Physical Exam Skills

Ted O’Connell, MD

Through this blog, I have been providing links to high-yield medical education resources. This one is particularly helpful and provides access to content to help with your physical examination skills, including videos and written information. This content is generously provided by Stanford University School of Medicine’s Program for Bedside Medicine. The link is available here. I hope you find it useful.

Mastering Musculoskeletal Medicine

Ted O’Connell, MD

One of my goals in medicine has been to provide access to high-quality resources that are either free or low cost, with the mission of reducing the cost of medical education for medical students and residents while helping to identify high-yield content. This is why I write these blog posts, helped launch, and made USMLE Step 2 Secrets available as a podcast.

There is significant variability in how well medical schools teach musculoskeletal medicine, particularly in allopathic medical schools. Compounding this variability is the fact that many medical students do not have an opportunity to have a rotation in orthopedics or sports medicine. Yet musculoskeletal medicine is an important component of simulated patient encounters, Step 2 CS, and COMLEX Level 2-PE. Musculoskeletal complaints also constitute a significant percentage of the patient care visits you will see during primary care rotations.

This link to the University of Nevada Reno School of Medicine provides a well-curated list of resources for learning musculoskeletal medicine. It includes videos, articles, and Powerpoints which can also be used for teaching purposes. I hope you find the resources helpful.

Organizing Your Thoughts After the Residency Interview Day

Ted O’Connell, MD

As you progress through residency interviews, compiling your thoughts and observations can help you stay organized and begin to formulate your rank list. As I detailed in another blog post called “Preparing for Residency Interviews,” prior to interviewing you will utilize resources such as residency websites to begin your preparation. After a residency interview day, you will have a considerable amount of information about the program and can begin to collate that information to be used to compare the various programs with whom you have interviewed.

In order to compile this information, students often find it helpful to use a logical tool such as a modified decision table to help organize information and even quantify the pros and cons for each program. Victoria Ho from the University of Toledo was kind enough to share a Google doc that she created and that can be found here. This document can be modified and questions can be added to deleted to suit your desires and to be specific to whichever specialty you are applying.

Decision tables give students a systematic way of assessing and comparing programs by the factors that are most important to them. One potentially useful tool is the Match Program Rating and Interview Scheduling Manager (PRISM®) app, which is available from the National Resident Matching Program (NRMP). This app can help you keep track of your interview schedule, take notes, and rate programs based on your own input.

Thank You Notes Following Residency Interviews: A Unique Opportunity to Make a Great Second Impression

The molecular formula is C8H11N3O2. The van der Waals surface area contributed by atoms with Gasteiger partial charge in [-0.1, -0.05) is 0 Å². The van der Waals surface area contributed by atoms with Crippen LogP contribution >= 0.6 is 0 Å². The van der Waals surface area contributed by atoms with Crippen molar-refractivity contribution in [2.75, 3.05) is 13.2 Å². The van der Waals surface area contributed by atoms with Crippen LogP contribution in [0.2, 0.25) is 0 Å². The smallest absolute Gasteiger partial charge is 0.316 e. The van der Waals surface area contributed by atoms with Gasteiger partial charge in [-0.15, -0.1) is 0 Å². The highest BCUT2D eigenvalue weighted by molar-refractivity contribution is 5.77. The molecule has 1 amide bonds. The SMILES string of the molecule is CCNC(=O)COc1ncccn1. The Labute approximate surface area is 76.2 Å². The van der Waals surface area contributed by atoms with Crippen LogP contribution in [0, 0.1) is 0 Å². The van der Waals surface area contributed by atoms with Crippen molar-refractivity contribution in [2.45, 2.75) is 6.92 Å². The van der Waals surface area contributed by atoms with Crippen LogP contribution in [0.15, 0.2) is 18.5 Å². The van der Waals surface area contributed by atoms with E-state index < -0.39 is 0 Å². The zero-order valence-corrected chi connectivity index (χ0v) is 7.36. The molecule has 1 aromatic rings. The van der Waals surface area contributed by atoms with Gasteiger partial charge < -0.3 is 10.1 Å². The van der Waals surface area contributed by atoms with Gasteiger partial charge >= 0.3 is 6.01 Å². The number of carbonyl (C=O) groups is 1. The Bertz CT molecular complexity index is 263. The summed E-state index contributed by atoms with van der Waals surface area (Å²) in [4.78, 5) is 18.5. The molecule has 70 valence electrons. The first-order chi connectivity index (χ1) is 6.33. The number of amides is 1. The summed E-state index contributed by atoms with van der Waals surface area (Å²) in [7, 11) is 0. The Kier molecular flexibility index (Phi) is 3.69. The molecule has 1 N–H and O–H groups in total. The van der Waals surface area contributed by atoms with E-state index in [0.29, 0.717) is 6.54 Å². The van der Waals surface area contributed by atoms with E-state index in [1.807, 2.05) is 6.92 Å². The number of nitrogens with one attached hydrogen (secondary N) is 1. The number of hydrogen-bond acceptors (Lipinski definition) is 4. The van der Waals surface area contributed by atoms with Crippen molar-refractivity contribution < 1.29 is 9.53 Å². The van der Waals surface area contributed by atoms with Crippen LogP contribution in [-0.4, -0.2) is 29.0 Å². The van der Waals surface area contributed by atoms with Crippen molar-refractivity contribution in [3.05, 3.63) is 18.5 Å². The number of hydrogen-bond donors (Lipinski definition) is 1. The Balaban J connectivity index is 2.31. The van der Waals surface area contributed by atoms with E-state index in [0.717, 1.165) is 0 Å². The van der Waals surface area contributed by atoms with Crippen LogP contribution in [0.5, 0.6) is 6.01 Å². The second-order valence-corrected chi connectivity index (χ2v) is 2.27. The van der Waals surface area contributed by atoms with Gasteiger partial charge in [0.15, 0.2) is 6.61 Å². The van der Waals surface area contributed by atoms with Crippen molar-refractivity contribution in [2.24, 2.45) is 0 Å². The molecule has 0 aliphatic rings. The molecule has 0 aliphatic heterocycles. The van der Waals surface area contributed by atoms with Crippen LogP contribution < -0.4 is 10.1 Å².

Ted O’Connell, MD


The topic of thank you notes following residency interviews gets a fair amount of attention, so I thought I would weigh in and offer some advice. The questions, as well as some key information that selection committees tend to talk about, fall into just a few categories.


When should you write thank you notes after an interview?

This one is pretty straightforward. Thank you notes should be written as soon as possible after your interview day while your thoughts are fresh in your mind and so you stay on top of the process. You will visit a lot of residency programs during interview season, and you don’t want to fall behind or start to mix up details from different programs. Getting the thank you notes out in a timely fashion will also send the message that you are professional, organized, and efficient, all qualities that you want residency programs to associate with your application.

To whom should you write thank you notes?

Medical Student Scholarships

The following is a list of scholarships available to medical students, with links to each. My intention is to continue to curate this list, so please contact me if you know of any scholarships that are not on this list, if any of the links are broken, or if any of the listings become outdated. Thank you!

Dos and Don'ts on Your Residency Personal Statement

The residency personal statement creates a lot of anxiety for applicants because of the perception that it can make or break your application. The truth is that it is very unlikely to make your application but can potentially break your application. The personal statement should briefly summarize who you are as a person and physician in training, highlight one or two important experiences in your personal or professional life, and discuss why you have chosen the specialty to which you are applying and some of your career goals.

Preparing for Residency Interviews

Before you embark on interviews, be sure to review the steps below in detail. The more you prepare, the better you will do during interviews, the most crucial step in securing your residency of choice. Even after you have prepared, be sure to do an extra level of preparation about each individual residency program where you will be interviewing. This extra preparation will be evident during your interviews and is likely to make a positive impression.